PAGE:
April 25, 2024

State Senate Passes Landmark AI Legislation

Acknowledging the growing and changing uses of artificial intelligence worldwide, and seeking to preserve innovation while preventing malicious uses of the technology, the State Senate this week advanced Senate Bill 2, legislation that provides increased guidance and oversight of AI. The bill passed by a 24-12 tally, with Democrats in support and Republicans voting against.

“This legislation seeks to place guiderails on AI’s uses and development,” said State Senator James Maroney. “It’s focused on preventing harms while fostering innovation and benefits – and factors in the consequences of the technology’s future uses if we don’t act now.”

Senate Bill 2 includes vital protections for consumers, tenants, employees and citizens considering the vast uses of artificial intelligence and algorithms across a wide variety of industries, seeking to strike a balance between unregulated use of AI and allowing businesses and industries to continue developing new systems with benefits to consumers. The bill targets risks of algorithms discriminating against people based on protected classes like race, religion and disability in situations where AI can have significant impacts – these including housing, finance, criminal justice and insurance.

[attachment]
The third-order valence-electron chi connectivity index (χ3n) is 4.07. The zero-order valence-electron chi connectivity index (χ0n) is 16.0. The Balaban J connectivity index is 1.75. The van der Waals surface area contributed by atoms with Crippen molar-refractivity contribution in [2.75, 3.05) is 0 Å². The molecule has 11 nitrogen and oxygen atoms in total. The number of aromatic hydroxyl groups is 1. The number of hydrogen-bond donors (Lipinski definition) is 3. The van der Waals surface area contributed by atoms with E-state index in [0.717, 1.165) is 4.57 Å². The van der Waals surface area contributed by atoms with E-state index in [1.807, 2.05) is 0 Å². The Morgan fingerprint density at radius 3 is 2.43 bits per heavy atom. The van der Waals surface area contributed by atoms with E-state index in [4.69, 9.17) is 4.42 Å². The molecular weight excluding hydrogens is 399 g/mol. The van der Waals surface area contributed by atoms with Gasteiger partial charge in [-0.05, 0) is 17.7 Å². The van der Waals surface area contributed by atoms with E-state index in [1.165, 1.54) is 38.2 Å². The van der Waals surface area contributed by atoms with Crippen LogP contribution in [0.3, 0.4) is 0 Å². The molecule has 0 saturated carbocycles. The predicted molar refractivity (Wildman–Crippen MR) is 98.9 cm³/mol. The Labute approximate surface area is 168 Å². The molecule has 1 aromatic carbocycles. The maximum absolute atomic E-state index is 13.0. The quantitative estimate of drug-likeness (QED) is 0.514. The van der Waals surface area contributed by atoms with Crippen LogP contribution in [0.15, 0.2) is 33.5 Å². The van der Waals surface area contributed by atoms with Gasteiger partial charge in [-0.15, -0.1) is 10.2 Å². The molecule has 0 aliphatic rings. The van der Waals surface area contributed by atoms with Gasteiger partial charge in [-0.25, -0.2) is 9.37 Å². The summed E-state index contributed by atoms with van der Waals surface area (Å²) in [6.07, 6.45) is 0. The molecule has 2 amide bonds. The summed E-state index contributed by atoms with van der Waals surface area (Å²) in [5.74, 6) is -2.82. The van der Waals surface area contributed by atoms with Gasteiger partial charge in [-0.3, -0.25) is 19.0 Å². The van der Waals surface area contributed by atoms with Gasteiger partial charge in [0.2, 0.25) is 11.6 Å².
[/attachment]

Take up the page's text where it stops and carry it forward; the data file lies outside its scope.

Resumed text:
“We have biases built into our society. AI picks up on it,” said State Senator Gary Winfield.

One of the focal points of the bill involved malicious uses of AI – in 2024, there have been high-profile instances of falsified images and voice recordings, including “deepfake” pornography images of famous celebrities including Taylor Swift and voice recordings claiming to be of President Joe Biden telling individuals incorrect information about elections. SB2 will make “deepfake” pornography a crime in the category of unlawful distribution of intimate images and prohibit distribution of “deepfake” voice recordings.

As AI-created content becomes harder to identify, the bill would ensure content online created using such technology is identifiable, allowing users to evaluate what they read online.

“There’s a lot of room here for potential problems for all of our constituents,” said State Senator Bob Duff. “This bill will put those necessary guidelines and parameters around what is appropriate.”

The bill would also approach the benefits of AI, tasking state agencies to find ways that AI could improve internal processes and procedures; developing workforce training programs surrounding AI; and creating a “Connecticut Citizens Academy” to provide professional training in higher education settings.

Major companies such as IBM and Microsoft, as well as smaller businesses in Connecticut, have endorsed the bill; it’ll next head to the House.